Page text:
This weekend, I'm speaking at an event about conspiracy theories at Conway Hall. There are still millions of people who believe, despite overwhelming evidence to the contrary, that 9/11 was an 'inside job', committed by the US government to justify imperialist expansionism.
You have probably met one of these 'Truthers' at one point or another. I've met several. Last year, I released a paper about the dangers of conspiracy theories called The Power of Unreason. Within hours, the online conspiracy community launched a campaign to discredit the work. On hundreds of conspiracsts blogs, the paper was presented in an exaggerated, distorted, inaccurate way. Our recommendation to teach critical thinking in schools became 'pushing propaganda on our children'. The key finding that terrorist organizations often use conspiracy theories as part of their propaganda become 'Demos accuses the 9/11 Truth Movement as [sic] being terrorists'.
Then it lurched into the thickets. Unfortunately for us, the Greek letter theta takes the place of the 'o' in the Demos logo. For some of the conspiracy theorists, this was the secret 'eye' of the Illuminati, of which Demos was clearly a part (I've never understood why such a secret organization would have such an overt symbol). As an author, I was accused of being part of the conspiracy itself: at best unknowing, naïve and myopic, at worst a disinformation specialist or government agent openly supporting state-terrorism.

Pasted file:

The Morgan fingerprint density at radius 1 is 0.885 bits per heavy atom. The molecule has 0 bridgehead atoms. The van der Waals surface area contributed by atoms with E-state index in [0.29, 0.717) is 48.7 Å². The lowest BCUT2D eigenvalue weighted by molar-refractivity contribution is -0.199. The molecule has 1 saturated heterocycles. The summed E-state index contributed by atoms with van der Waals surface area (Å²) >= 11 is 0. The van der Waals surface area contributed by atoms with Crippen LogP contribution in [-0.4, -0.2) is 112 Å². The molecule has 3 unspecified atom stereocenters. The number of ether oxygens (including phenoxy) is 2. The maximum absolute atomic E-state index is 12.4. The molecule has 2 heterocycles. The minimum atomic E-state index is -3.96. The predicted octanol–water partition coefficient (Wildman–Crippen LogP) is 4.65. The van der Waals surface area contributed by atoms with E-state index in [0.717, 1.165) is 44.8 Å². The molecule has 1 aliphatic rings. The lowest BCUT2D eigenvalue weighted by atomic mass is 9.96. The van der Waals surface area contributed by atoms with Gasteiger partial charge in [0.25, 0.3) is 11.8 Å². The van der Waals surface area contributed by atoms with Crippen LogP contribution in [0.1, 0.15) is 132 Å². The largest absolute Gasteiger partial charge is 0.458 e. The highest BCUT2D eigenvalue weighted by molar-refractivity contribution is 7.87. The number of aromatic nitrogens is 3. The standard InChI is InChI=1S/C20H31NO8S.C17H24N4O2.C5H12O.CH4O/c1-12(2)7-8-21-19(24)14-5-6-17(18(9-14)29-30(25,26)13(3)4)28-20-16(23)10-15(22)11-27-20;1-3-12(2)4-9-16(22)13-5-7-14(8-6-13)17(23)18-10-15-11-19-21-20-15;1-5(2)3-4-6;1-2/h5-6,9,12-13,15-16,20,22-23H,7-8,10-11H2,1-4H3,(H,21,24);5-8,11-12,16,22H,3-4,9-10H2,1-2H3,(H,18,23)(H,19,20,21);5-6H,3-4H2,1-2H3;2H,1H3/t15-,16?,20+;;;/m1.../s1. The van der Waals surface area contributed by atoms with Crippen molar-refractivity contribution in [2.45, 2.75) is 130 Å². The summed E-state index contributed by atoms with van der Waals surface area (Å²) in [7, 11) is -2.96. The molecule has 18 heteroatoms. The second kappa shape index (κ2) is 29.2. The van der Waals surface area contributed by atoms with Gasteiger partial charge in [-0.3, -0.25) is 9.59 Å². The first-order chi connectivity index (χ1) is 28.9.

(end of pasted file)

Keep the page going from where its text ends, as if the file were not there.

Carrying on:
It is of course important that citizens do not take the word of our governments at face value. They often lie and cheat and cover things up. But it is a very selective application of epistemological standards that marks the 9/11 Truthers. When critiquing 'official' stories, they demand impossibly exacting standards of verification - every minor anomaly is a smoking gun. Simultaneously, they will accept the most implausible set of absurdities and logicial fallacies, if it helps weave a counter-narrative.
Some Truthers will be attending this weekend's event, and there is what one might consider a conspiracy theorist speaking on the panel. It should be interesting and possibly heated, especially if any of them think I work for Mossad. But I think the high watermark of the 9-11 Truth Movement has passed. Most of their claims have been debunked, and I sense the movement is losing momentum. But there does remain a foul smelling legacy. In some communities of young people I've worked in, a vague, ill-informed conspiratorial view of the world is almost omnipresent - that the US/UK/Israeli government committed the 9/11 attacks is almost a truism. The Truthers are partly responsible for that. When reasonable skepticism tips into unthinking, blanket cynicism it can drag people into a cul-de-sac of pointless despair and helplessness, where nothing can ever change because mighty powers are ranged against you. The worst bit is that time and energy that could be spent looking into real conspiracies - and there are plenty of them - is sucked into a black hole of nonsense, and utterly wasted.Suggest a correction